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Re: Recruiting Science / Physics Students

Billy T wrote:
.... "Science is for nerds and certainly won’t pay as
well as Wall Street or legal firms" – is their view. Changing this
attitude may be more important than better instruction in science
classes. Some may consider this only a self-serving objective of
science teachers, but I think that everyone needs substantial
understanding of the world they live in.

Some thoughts:

I think this is an important discussion. Nobody has any
business teaching any course (science or otherwise) unless
they can explain why the topic is important.

It appers there are a couple different tangentially-related
topics being mixed together. It might help to untangle them:
a) recruiting science/physics *majors*, or
b) teaching some science to the great mass of non-majors.

The job/pay issue is relevant for topic (a) but not (b).
Meanwhile arguing that "everyone needs substantial understanding"
addresses topic (b).

Majoring in physics is hard work. It's not for everybody.
For example, most physicists need a pretty good understanding
of statistics:
-- QM is all about probability.
-- Monte Carlo methods were invented by physicists and are
used all over the place in nuclear physics, condensed-matter
physics, etc.
-- Design-of-Experiment.
-- etc.

But a statistician does not need to know quantum mechanics!

That's just one example. I've seen physics grad students
struggling to solve problems in analog electronics, group
theory, machine-shop metalworking, computer architecture,
office politics and management, partial differential equations,
etc. --- all so they could get on with their physics projects.
Some people thrive on this sort of challenge; most people don't.

Recruting is super-important, but we don't want to recruit
everyone to be physics majors.


Touching on the pay/jobs issue briefly: Yes it's true that
some ambulance-chasers make a huge amount of money, but
most don't. And at best it's not a very nice lifestyle;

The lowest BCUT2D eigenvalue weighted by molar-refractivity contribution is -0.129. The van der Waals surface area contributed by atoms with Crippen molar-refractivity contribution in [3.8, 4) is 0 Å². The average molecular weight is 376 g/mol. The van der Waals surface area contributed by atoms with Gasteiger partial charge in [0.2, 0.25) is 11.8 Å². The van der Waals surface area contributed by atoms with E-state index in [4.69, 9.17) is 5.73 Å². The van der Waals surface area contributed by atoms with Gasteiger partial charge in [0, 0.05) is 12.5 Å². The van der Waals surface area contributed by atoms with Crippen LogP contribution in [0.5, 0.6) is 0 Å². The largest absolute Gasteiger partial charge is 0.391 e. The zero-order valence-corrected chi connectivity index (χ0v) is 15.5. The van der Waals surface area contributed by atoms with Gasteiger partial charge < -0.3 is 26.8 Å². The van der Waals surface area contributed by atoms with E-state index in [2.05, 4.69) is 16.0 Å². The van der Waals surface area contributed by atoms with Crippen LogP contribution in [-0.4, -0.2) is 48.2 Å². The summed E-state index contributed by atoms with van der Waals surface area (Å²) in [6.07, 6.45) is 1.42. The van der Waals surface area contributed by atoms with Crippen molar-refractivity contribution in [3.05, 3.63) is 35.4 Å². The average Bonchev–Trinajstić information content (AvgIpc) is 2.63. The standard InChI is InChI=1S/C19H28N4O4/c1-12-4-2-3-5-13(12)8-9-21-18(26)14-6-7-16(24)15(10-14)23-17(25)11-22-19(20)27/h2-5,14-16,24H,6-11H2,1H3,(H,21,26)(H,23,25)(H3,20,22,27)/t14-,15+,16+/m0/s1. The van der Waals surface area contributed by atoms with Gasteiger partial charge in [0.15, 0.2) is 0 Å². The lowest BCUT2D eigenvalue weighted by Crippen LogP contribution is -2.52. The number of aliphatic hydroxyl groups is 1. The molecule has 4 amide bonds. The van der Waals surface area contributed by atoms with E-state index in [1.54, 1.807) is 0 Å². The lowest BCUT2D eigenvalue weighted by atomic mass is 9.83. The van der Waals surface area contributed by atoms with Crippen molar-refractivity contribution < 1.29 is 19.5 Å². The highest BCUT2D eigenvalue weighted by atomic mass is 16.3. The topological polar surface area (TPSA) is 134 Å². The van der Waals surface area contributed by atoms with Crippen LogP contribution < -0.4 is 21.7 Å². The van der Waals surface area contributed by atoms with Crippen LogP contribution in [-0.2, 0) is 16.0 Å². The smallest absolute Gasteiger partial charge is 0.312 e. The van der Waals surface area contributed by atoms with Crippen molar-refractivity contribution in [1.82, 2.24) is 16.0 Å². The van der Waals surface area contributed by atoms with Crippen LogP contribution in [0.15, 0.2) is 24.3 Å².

even lawyers look down on these guys. It's a rat race,
which means that even if you win, you're still a rat.

And touching on the coolness issue: Yes, it's cool to be
a sports hero or a movie star ... but there are very, very
few job openings for such, so any given student has a
very, very small chance _a priori_ of having such a career.

Another coolness factor has to do with role models. Most
kids have never met a scientist and have little or no
idea what scientists do on a day-to-day basis. Most
Hollywood portrayals of scientists are, shall we say,
unsympathetic: from Dr. Jekyll and Dr. Frankenstein to
Dr. No and Dr. Evil. But there are useful exceptions,
which may be useful as "recruiting tools":
-- _The Story of Louis Pasteur_ is a very nice flick.
(It's not available on DVD yet AFAICT, which is annoying.)
-- The _Apollo 13_ film is a real crowd-pleaser, is mostly
accurate, and correctly portrays engineers (notably Gene
Krantz and his crew) as among the heros of the piece.
-- The miniseries _From the Earth to the Moon_ is nice
in that it tells a lot about the contributions of
behind-the-scenes folks : lots of heros who weren't
-- There is a similar charm to _October Sky_ : the hero
is definitely not a superhero, just a student/engineer/
person struggling with real-life problems.
-- There are also Willow and Giles (cohorts of _Buffy_)
who are the fashion-challenged geeky student and the
stuffy librarian, but still very sympathetic characters.
-- And then there is Hermione: swotty, not particularly
pretty (at least in the books), and not at all a
people-person ... but still an important character, a good
person, a good friend, and a good team member. A recurring
theme in the books is that studying pays off. Also note
that Hermione's alter ego, Jo, grew up to be the wealthiest
woman in Britain.